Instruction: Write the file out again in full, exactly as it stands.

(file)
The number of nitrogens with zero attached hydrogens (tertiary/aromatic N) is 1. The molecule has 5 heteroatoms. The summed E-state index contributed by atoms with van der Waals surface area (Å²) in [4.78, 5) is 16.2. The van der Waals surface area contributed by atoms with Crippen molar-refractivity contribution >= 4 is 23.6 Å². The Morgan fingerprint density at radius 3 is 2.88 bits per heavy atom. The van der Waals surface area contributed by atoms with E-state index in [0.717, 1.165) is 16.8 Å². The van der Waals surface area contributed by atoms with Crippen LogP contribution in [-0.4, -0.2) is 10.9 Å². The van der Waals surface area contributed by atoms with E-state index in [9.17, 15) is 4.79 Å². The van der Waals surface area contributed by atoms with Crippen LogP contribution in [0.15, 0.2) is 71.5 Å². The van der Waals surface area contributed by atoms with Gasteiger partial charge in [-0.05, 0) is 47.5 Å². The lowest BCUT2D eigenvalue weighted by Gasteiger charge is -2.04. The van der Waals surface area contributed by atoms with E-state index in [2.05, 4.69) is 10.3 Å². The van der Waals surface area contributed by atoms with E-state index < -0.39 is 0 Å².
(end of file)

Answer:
The number of nitrogens with zero attached hydrogens (tertiary/aromatic N) is 1. The molecule has 5 heteroatoms. The summed E-state index contributed by atoms with van der Waals surface area (Å²) in [4.78, 5) is 16.2. The van der Waals surface area contributed by atoms with Crippen molar-refractivity contribution >= 4 is 23.6 Å². The Morgan fingerprint density at radius 3 is 2.88 bits per heavy atom. The van der Waals surface area contributed by atoms with E-state index in [0.717, 1.165) is 16.8 Å². The van der Waals surface area contributed by atoms with Crippen LogP contribution in [-0.4, -0.2) is 10.9 Å². The van der Waals surface area contributed by atoms with E-state index in [9.17, 15) is 4.79 Å². The van der Waals surface area contributed by atoms with Crippen LogP contribution in [0.15, 0.2) is 71.5 Å². The van der Waals surface area contributed by atoms with Gasteiger partial charge in [-0.05, 0) is 47.5 Å². The lowest BCUT2D eigenvalue weighted by Gasteiger charge is -2.04. The van der Waals surface area contributed by atoms with E-state index in [2.05, 4.69) is 10.3 Å². The van der Waals surface area contributed by atoms with E-state index < -0.39 is 0 Å².